In brick/masory homes the vertical slots are called weep holes.
Their purpose is to allow the rain water that soaks through the brick to come back out. From what I learned, about 10% of what gets on the brick passes through since the brick is porous. On the back side of the brick there is a drainage plane, or surface that has been traditionally tar paper nailed or stapled over the wood framing. The paper is lapped so the water as it collects goes over the laps and continues down where the through wall flashing turns it back out the wall through the weep holes.
I just re-read the question and seen I really did not answer the question at all. The horizontal gap is typically not there. as Lee Sam mentioned, counter flashing should be there, but I hope is still there deeper inside the recess.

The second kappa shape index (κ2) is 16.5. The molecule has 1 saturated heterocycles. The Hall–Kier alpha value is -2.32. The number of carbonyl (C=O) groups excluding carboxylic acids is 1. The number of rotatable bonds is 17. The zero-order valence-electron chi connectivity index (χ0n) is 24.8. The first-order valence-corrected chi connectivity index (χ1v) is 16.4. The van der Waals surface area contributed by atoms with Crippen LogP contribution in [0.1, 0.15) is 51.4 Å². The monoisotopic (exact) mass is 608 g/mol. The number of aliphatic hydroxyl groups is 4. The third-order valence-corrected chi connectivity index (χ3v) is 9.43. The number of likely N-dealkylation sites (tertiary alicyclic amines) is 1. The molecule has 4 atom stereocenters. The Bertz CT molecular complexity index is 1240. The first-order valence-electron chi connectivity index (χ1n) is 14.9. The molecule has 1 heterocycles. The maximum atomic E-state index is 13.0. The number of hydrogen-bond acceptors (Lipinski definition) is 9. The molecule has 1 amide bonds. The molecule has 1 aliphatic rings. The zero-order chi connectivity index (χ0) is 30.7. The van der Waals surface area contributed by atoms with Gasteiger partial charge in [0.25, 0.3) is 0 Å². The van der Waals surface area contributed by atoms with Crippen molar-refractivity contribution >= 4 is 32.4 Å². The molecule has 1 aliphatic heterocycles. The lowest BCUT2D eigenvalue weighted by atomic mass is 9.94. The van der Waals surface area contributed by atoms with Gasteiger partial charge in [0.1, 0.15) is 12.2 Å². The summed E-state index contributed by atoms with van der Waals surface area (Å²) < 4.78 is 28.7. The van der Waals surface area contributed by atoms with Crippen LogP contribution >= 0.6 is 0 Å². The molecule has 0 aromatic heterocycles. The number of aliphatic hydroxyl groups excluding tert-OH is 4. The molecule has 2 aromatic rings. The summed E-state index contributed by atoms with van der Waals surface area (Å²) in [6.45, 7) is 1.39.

For some reason the builder decided to set the brick on a steel lintel (beam of a sort) above the roof, instead of below the roof where this space would not be seen. If the through wall flashing allowed it, typical counterflashing could still be applied although there would be no backer for it. Backer would keep it in a vertical plane. As a mention counterflashing is used to cover the base flashing that is covering the tops of the last row of shingles.
This sketch is not the only way to do it, but it is the best way to do it, IMO. The problem is, the potential to damage the all important through wall flashing is quite possible (the black line behind and under the brick).
To simply fasten something on top of the shingles for the sake of holding something in place to hide the gap would also have a strong possibility of making leaks in your roof.